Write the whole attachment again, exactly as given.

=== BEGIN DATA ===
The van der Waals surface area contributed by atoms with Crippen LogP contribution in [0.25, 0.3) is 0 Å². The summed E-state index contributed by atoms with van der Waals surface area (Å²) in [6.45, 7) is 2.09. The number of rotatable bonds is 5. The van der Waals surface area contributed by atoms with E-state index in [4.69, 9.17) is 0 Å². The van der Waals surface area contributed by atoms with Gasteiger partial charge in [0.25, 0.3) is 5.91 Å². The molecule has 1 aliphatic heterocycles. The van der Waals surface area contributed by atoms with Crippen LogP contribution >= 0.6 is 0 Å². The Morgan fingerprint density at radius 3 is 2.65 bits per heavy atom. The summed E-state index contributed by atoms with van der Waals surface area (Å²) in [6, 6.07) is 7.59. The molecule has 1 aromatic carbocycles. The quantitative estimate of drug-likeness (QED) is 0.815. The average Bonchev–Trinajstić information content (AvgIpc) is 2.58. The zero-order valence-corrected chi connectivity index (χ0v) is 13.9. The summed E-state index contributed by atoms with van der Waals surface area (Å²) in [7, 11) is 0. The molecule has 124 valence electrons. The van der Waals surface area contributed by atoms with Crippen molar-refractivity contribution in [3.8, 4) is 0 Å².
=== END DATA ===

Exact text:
The van der Waals surface area contributed by atoms with Crippen LogP contribution in [0.25, 0.3) is 0 Å². The summed E-state index contributed by atoms with van der Waals surface area (Å²) in [6.45, 7) is 2.09. The number of rotatable bonds is 5. The van der Waals surface area contributed by atoms with E-state index in [4.69, 9.17) is 0 Å². The van der Waals surface area contributed by atoms with Gasteiger partial charge in [0.25, 0.3) is 5.91 Å². The molecule has 1 aliphatic heterocycles. The van der Waals surface area contributed by atoms with Crippen LogP contribution >= 0.6 is 0 Å². The Morgan fingerprint density at radius 3 is 2.65 bits per heavy atom. The summed E-state index contributed by atoms with van der Waals surface area (Å²) in [6, 6.07) is 7.59. The molecule has 1 aromatic carbocycles. The quantitative estimate of drug-likeness (QED) is 0.815. The average Bonchev–Trinajstić information content (AvgIpc) is 2.58. The zero-order valence-corrected chi connectivity index (χ0v) is 13.9. The summed E-state index contributed by atoms with van der Waals surface area (Å²) in [7, 11) is 0. The molecule has 124 valence electrons. The van der Waals surface area contributed by atoms with Crippen molar-refractivity contribution in [3.8, 4) is 0 Å².